By Elaine Donnelly
Extending sexual misconduct to combat units
Independent voices from the TWT Communities
The Arab Spring that prompted the ouster of authoritarian regimes in Tunisia, Egypt and Libya also led to the rise of Islamists who are bent on creating Islamic states that adhere to Shariah law — and that fate could await Syria after dictator Bashar Assad falls.
Five days of riots last week in a town in Tunisia's impoverished interior wounded hundreds of people and deepened the rift between the two most powerful forces in this North African country: the moderate Islamist ruling party and the main labor union.
After a disastrous year in which revolution, social upheaval and strikes scared away tourists and crippled industrial production, Tunisia's economy is slowly climbing out of a deep recession that saw it shrink by 2 percent in 2011.
The extradition of Libya's former prime minister from Tunis on Sunday has raised concern about his safety and created a rift between Tunisia's Islamist prime minister and its liberal president.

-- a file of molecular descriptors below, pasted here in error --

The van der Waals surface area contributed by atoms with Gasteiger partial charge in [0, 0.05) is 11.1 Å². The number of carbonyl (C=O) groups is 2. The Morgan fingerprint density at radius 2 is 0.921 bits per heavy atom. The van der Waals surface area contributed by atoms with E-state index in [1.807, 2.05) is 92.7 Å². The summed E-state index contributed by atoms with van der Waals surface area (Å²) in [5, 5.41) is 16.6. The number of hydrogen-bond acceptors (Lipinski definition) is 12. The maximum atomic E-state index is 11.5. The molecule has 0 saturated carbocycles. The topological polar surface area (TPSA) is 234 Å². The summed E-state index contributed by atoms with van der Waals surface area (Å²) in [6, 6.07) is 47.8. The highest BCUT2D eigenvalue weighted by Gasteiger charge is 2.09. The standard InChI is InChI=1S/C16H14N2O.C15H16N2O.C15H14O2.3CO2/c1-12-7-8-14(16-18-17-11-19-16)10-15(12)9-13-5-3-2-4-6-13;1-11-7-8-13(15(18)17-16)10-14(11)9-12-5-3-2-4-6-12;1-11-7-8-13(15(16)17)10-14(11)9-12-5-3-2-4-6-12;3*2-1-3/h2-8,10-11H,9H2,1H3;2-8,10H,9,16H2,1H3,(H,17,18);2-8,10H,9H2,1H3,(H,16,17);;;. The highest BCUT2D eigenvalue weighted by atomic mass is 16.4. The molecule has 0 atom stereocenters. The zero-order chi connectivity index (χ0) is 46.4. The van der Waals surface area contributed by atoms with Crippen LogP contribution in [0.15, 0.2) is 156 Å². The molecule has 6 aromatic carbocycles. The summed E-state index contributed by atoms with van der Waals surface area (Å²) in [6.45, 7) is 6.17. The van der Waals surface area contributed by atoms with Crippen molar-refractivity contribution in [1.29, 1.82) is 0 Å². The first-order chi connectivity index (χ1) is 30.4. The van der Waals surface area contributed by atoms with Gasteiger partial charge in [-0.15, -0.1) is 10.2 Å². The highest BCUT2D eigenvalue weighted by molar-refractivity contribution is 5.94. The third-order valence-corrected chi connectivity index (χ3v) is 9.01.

Syrian troops shelled and raided opposition strongholds nationwide on Tuesday, activists said, prompting an urgent appeal by international envoy Kofi Annan to the Syrian regime to halt violence and give his truce plan a chance.
Syrian rebels spirited a British photographer who had been trapped in the opposition stronghold of Homs out of the country Tuesday after he was trapped for days under fierce government shelling that killed 13 of those trying to save him, an activist group said.
Dozens of Jewish settlers broke into an army base in the West Bank early Tuesday and lit fires, damaged vehicles and threw stones at a senior officer. Hours earlier, another group took over an abandoned building in a closed military zone on the border with Jordan.
Israel's vice premier declared Monday that many Arab countries are not ready for democracy - a comment sure to rankle many in the Middle East, where thousands have died and thousands more have risked their lives in uprisings against brutal dictators.
Four ministers quit Tunisia's day-old government on Tuesday, undermining its hopes of quelling unrest by sharing power with members of the opposition to the old regime.
"Tunisia today is at a crossroads — the road to decline or that of salvation," he warned in a radio address Friday.
On June 27, President Moncef Marzouki abruptly announced Mr. Nabli's dismissal, apparently without the necessary agreement of the powerful office of Prime Minister Hamadi Jebali.